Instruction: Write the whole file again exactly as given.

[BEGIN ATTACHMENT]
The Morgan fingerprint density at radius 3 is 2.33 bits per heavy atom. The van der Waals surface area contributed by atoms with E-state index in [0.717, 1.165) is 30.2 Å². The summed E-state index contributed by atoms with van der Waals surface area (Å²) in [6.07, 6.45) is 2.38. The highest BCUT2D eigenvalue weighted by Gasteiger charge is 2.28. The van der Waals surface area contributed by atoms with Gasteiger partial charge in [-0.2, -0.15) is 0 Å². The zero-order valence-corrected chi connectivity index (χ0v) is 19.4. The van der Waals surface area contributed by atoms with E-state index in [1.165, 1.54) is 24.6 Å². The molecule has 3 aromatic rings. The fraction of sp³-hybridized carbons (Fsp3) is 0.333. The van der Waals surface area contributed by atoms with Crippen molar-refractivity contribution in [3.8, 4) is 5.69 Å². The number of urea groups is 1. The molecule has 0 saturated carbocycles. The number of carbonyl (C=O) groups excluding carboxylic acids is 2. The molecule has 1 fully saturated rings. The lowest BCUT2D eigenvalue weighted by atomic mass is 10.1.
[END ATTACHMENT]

The Morgan fingerprint density at radius 3 is 2.33 bits per heavy atom. The van der Waals surface area contributed by atoms with E-state index in [0.717, 1.165) is 30.2 Å². The summed E-state index contributed by atoms with van der Waals surface area (Å²) in [6.07, 6.45) is 2.38. The highest BCUT2D eigenvalue weighted by Gasteiger charge is 2.28. The van der Waals surface area contributed by atoms with Gasteiger partial charge in [-0.2, -0.15) is 0 Å². The zero-order valence-corrected chi connectivity index (χ0v) is 19.4. The van der Waals surface area contributed by atoms with E-state index in [1.165, 1.54) is 24.6 Å². The molecule has 3 aromatic rings. The fraction of sp³-hybridized carbons (Fsp3) is 0.333. The van der Waals surface area contributed by atoms with Crippen molar-refractivity contribution in [3.8, 4) is 5.69 Å². The number of urea groups is 1. The molecule has 0 saturated carbocycles. The number of carbonyl (C=O) groups excluding carboxylic acids is 2. The molecule has 1 fully saturated rings. The lowest BCUT2D eigenvalue weighted by atomic mass is 10.1.